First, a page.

Well, so much for a concept album.
For their anticipated second full-length, Chicago singer-songwriter-guitarists Macie Stewart and Sima Cunningham, along with drummer Matt Carroll, have given us a different kind of sophomore effort. Their first album, 2016’s “Parts,” took the expected line for a debut, giddily exhibiting the duo’s impressive range, energy and ambition. There were expectations (well, I expected it, anyway) that its follow-up, “Fantasize Your Ghost,” would be a more focused and cohesive endeavor.
But “Fantasize Your Ghost” goes its own way. If anything, there’s as much innovation and experimentation as there was on “Parts,” with an even greater sense of reaching beyond limits.
Which isn’t to say there’s no sign of growth here. Both Stewart and Cunningham have matured as songwriters and players: their singing—the uncanny manner in which they braid their voices—has taken on an almost incantatory quality that makes it sound almost liturgical in some settings—often in the most anarchic, feedback-heavy tracks. These women may have gained in intensity and gravitas, but they’re still playful AF.
What especially impresses this time out is the quality of the lyrics, which are superb. “Fantasize Your Ghost” features a range of achingly recognizable human characters, including a child headily embracing forbidden freedoms (“Crossed the big street it’s not lava / The best hot dog guy’s got problems”) and a woman addressing an emotionally abusive lover (“There’s a symphony of dishes I’m crashing for attention / And a manifesto written in the dust I won’t mention”).
But some of the most lyrically challenging tunes are those that evoke more through poetry than particularity. “The Limit,” for instance, is a steady and harmonically irresistible piece that begins, “I reached my limit today / I tried to fly too high / Can’t stomach the thought of it / Although I’ve never tried / I move and move again / You went too slow / You moved a mountain / I tried to go below.” I’m guessing there’s just enough startling generality there for every listener to lock right in. Also, the song’s time signature is 3/4, but the lyrics are written so that the final word or syllable of each phrase is on the 1 instead of the 3, which makes listening to it slightly disorienting. Both lyrically and musically, this is just a dazzlingly sophisticated piece.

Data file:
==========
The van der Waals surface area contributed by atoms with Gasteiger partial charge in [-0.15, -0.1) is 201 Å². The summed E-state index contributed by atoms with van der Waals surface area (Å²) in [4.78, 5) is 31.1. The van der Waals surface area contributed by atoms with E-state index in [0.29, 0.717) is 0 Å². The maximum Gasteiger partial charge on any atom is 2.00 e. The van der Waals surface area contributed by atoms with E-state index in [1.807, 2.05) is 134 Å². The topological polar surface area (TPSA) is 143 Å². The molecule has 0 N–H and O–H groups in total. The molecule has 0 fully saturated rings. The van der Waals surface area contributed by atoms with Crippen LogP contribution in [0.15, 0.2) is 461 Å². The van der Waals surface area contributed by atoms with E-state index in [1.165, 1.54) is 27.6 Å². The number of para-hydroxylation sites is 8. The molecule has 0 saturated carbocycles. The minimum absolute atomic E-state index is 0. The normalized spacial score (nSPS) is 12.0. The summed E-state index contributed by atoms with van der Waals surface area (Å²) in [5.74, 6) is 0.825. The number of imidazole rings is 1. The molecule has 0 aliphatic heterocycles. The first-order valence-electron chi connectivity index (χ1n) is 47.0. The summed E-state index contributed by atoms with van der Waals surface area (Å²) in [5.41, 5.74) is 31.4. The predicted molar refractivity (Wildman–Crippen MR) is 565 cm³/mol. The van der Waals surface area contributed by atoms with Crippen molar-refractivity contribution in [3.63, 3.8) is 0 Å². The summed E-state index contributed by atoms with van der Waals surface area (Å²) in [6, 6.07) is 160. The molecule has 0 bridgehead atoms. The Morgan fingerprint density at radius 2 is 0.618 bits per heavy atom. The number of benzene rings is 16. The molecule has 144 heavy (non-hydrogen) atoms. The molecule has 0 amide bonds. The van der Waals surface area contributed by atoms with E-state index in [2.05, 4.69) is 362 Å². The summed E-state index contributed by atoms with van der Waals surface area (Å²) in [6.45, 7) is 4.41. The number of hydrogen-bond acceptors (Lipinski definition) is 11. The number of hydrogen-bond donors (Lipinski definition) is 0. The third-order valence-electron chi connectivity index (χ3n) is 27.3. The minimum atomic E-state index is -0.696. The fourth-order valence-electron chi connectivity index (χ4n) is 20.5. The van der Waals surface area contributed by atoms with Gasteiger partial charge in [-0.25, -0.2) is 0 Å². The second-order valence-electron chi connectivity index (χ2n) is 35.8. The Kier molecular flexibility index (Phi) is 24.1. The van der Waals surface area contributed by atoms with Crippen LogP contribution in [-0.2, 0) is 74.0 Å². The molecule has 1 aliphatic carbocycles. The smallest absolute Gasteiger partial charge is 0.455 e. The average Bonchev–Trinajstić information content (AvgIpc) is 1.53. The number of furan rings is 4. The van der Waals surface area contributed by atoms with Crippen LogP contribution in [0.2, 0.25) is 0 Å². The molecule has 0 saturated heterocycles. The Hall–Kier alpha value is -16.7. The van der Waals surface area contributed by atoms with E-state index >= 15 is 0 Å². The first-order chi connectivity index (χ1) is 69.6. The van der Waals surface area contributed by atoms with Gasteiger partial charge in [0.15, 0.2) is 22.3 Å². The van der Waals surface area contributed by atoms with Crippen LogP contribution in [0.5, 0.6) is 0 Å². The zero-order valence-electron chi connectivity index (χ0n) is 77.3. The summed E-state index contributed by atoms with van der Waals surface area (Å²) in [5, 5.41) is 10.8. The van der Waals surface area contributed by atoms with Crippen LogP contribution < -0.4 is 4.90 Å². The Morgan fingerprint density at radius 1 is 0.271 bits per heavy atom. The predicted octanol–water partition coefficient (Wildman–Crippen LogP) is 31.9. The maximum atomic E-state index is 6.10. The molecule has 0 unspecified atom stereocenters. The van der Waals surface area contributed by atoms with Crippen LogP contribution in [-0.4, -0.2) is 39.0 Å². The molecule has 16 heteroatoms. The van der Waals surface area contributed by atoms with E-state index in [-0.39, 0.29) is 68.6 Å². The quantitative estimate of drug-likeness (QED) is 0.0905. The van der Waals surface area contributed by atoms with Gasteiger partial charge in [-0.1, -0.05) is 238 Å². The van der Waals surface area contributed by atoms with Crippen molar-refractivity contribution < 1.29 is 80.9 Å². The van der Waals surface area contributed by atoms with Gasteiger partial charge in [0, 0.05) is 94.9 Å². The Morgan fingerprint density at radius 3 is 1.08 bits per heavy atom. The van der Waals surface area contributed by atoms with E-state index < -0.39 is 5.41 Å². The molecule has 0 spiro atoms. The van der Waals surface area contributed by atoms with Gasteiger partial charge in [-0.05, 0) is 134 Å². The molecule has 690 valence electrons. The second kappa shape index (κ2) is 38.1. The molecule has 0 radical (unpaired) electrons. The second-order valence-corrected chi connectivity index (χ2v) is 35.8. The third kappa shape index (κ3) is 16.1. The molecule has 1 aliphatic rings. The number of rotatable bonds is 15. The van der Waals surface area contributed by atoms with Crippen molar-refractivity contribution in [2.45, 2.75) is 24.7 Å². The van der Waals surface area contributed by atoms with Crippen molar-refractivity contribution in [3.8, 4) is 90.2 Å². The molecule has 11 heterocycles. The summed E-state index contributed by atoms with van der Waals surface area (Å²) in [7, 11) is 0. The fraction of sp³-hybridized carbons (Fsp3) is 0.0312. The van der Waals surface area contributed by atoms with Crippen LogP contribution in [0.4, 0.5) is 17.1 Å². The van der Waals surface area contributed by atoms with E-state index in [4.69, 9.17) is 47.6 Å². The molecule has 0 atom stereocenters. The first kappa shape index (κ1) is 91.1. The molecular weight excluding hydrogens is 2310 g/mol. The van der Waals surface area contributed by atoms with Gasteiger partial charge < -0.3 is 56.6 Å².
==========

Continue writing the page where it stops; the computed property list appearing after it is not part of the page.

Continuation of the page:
Similarly, the album’s opener, “Flood Your Gut,” is both harrowing and languid on lines like “Easy candy, sinister and sweet / Caught you hiding in your sheets / Have you found your stomach or your spine? / When I leave they’ll eat you alive”—then bounces into a swooping, fourths-vaulting refrain of “Your whole vision’s not enough.”
Throughout the album, Ohmme steers a course—sometimes narrow, sometimes widely veering—between lavish pop gorgeousness and experimental sonic brashness. Then in the final two cuts, those paths finally and starkly diverge, and we get a pair of tracks that really do showcase Ohmme’s nosebleed-inducing range. “Sturgeon Moon” is an improvised electronic jam that features instrumental howls, groans and chirps in place of any actual vocals. It’s followed by “After All,” such a perfectly constructed, breezily seductive old-school pop ballad (the staccato guitar licks alone are ravishing) that it could’ve been a hit for Dusty Springfield.
So yeah, not a concept album. Unless the concept is a kaleidoscope. “Fantasize Your Ghost” is one to get lost in.
“Fantasize Your Ghost” is available for download from the usual sources, including Ohmme’s website.
Robert Rodi is an author, spoken-word performer and musician who has served as Newcity’s Music Editor since 2014. He’s written more than a dozen books, including the travel memoir “Seven Seasons In Siena.” His jazz quintet recently completed a two-year residency at Uncommon Ground, and he regularly hosts a jazz singers’ jam at Lizard’s Liquid Lounge. His literary and music criticism has appeared in the Los Angeles Times, the Chicago Tribune, Salon, The Huffington Post and many other national and regional publications.